The Wall Street Journal had a very interesting item Monday entitled, “Coffee Break? Walk in the Park? Why Unwinding is Hard” by Shirley Wang.
We have discussed stress from various angles here in the blog and this Journal piece shows a useful facet.
I remember in college how many of us crammed and stayed up deep into the night trying to get the most information into our brains. We felt under stress and it didn’t end till after the exam.
Ms. Wang suggests that a walk in the park would have been a more useful undertaking for us. Also that downing coffee could leave a student just as stressed and depleted as before the break.
“Like a muscle, our brains appear to get fatigued after working for sustained periods of time, particularly if we have to concentrate intensely or deal with a repetitive task, says Michael Posner, an emeritus professor at the University of Oregon who studies attention,” Wang writes.
“Researchers are zeroing in on some of the circumstances that bring about optimal mental refreshment.
“Taking in the sights and sounds of nature appears to be especially beneficial for our minds, researchers say.
“Marc Berman, a post-doctoral researcher at Rotman Research Institute in Toronto, and his colleagues are studying whether interacting with nature can be therapeutic for people with disorders including depression and anxiety.
“This work follows research by Dr. Berman and partners at the University of Michigan showing that performance on memory and attention tests improved by 20% after study subjects paused for a walk through an arboretum. When these people were sent on a break to stroll down a busy street in town, no cognitive boost was detected.”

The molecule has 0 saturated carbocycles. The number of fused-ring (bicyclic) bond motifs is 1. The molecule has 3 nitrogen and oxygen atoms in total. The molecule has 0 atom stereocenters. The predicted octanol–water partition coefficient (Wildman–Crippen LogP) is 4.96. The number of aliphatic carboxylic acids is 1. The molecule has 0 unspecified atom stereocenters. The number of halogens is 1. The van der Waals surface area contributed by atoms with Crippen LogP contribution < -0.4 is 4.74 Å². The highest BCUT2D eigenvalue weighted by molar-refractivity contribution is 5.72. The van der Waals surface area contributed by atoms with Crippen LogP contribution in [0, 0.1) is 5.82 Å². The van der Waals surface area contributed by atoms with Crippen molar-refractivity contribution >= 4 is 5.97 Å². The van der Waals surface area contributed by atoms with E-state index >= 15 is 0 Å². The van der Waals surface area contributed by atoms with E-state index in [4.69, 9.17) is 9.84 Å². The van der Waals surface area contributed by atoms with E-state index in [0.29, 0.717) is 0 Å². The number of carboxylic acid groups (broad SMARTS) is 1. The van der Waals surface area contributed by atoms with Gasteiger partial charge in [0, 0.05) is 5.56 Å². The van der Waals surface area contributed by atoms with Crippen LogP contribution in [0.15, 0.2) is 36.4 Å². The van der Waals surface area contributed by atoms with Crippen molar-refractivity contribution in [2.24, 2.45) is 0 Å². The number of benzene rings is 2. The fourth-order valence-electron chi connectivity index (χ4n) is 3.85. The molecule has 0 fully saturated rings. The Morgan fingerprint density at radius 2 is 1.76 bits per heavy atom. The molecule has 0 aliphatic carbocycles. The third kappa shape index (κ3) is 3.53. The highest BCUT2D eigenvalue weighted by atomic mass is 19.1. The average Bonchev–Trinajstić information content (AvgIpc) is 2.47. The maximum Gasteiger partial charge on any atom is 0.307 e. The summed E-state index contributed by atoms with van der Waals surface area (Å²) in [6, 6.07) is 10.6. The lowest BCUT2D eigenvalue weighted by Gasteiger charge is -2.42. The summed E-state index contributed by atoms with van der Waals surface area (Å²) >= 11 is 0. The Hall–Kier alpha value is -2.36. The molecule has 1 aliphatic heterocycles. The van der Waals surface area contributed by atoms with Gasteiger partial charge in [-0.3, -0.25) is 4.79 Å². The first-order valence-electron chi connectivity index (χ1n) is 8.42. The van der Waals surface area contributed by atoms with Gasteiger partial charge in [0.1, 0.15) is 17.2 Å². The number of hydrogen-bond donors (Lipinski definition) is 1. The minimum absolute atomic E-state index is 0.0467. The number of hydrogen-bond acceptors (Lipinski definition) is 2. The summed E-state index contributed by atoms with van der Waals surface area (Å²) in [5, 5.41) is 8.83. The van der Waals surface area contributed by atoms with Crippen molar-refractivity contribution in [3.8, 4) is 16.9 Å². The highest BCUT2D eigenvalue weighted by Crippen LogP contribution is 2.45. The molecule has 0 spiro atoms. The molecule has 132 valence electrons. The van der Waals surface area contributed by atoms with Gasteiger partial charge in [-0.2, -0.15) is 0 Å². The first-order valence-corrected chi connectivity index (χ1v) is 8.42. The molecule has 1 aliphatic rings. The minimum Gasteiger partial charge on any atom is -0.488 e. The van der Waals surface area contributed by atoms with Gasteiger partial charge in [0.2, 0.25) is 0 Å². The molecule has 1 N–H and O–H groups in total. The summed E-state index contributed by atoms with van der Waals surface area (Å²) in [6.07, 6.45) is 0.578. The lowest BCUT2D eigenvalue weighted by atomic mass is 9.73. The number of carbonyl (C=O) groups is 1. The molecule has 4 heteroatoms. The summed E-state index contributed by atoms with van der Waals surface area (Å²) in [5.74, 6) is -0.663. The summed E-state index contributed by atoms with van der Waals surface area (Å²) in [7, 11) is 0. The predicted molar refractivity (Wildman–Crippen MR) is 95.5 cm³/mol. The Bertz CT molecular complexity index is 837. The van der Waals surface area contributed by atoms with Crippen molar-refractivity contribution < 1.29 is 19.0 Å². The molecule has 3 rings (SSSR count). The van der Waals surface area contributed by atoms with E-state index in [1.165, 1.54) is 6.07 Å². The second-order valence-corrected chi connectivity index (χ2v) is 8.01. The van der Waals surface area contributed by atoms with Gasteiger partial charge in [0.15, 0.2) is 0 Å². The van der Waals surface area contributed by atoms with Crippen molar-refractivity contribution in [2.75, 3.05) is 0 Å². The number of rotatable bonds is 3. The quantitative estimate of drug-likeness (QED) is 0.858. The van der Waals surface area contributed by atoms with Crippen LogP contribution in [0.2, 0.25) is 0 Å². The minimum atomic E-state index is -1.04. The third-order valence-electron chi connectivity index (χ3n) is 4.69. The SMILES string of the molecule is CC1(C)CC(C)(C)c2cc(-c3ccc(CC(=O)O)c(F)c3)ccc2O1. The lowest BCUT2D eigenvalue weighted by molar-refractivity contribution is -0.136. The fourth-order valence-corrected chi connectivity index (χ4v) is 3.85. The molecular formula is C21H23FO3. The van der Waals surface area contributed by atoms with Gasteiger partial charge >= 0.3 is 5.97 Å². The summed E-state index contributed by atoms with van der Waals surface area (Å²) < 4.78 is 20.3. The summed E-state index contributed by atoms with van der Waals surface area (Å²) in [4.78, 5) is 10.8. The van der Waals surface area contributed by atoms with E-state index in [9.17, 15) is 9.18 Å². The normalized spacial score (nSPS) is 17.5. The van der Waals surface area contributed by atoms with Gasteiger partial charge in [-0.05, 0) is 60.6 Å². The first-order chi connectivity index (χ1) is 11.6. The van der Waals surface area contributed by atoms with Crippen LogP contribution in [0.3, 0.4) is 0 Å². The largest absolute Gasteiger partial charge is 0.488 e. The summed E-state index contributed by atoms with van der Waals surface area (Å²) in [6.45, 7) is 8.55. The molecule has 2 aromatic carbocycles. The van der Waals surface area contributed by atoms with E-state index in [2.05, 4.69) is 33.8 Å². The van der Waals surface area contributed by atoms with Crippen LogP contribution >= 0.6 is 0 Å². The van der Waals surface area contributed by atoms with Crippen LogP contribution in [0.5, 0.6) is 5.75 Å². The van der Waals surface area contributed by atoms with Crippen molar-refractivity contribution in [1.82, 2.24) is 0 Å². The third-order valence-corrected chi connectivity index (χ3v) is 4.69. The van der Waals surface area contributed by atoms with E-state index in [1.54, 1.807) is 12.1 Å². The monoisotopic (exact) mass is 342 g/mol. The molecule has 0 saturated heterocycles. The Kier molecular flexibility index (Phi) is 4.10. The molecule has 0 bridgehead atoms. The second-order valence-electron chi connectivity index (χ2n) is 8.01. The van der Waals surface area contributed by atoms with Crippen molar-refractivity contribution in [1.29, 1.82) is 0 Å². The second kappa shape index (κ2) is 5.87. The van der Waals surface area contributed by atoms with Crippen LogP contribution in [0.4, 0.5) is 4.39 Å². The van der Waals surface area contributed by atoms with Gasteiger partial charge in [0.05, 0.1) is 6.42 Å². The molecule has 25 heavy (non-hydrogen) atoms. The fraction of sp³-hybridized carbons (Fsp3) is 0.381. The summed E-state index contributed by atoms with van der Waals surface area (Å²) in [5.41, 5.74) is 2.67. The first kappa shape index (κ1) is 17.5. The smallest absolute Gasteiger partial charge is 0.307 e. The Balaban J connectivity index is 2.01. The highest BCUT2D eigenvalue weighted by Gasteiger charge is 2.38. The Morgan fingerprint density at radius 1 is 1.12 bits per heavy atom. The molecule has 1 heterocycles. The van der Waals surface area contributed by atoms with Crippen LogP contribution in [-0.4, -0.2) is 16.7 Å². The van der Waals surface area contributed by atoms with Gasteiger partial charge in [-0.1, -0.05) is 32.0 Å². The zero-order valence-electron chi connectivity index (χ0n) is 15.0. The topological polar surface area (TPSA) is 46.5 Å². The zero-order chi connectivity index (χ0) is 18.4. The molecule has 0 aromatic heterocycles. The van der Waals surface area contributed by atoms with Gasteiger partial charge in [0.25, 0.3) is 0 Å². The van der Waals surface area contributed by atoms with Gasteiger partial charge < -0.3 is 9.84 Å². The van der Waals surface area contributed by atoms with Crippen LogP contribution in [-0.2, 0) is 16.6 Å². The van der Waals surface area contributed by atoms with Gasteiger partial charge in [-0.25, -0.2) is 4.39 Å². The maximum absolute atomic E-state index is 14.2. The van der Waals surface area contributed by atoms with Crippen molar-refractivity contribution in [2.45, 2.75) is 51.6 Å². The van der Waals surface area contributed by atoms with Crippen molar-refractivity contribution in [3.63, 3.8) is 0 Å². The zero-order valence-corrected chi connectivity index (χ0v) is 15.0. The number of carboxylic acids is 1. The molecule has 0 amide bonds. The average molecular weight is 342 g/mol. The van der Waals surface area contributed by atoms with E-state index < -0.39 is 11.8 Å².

This reminded me of the ideas Dr. Maggie Crowley brought out in her talk on “How Thoughts Impact Our Mood” which we wrote about back in May.
One of Dr. Crowley’s key concepts was that we needed something to shift our mental gears out of the stressful/fearful response that triggers the damaging cascade of negative emotion. She suggested several activities that set off the parasympathetic approach: Practicing appreciation was first on her list.
“When we practice appreciation, we turn off the anxious instincts triggered by the stress response. The heart, brain and endocrine system work in sync and heal. It is impossible for the brain to be in a state of appreciation and fear at the same time. So, appreciation is the antidote for fear and stress.”
I would think Ms. Wang’s walk in the park would trigger almost an involuntary appreciation. It would free one’s mind of the pressure from the stressor and allow it to turn off the anxious instincts mentioned above.
I think it is really useful to find these simple positive ideas and techniques that can be used to slay the near ubiquitous dragon of stress when it rears its head.
As an old retired guy who rides a bike and sometimes writes blog items, I don’t have a lot of stress in my life. I wish I had known some of these techniques when I was younger and stress seemed to come at me from every angle.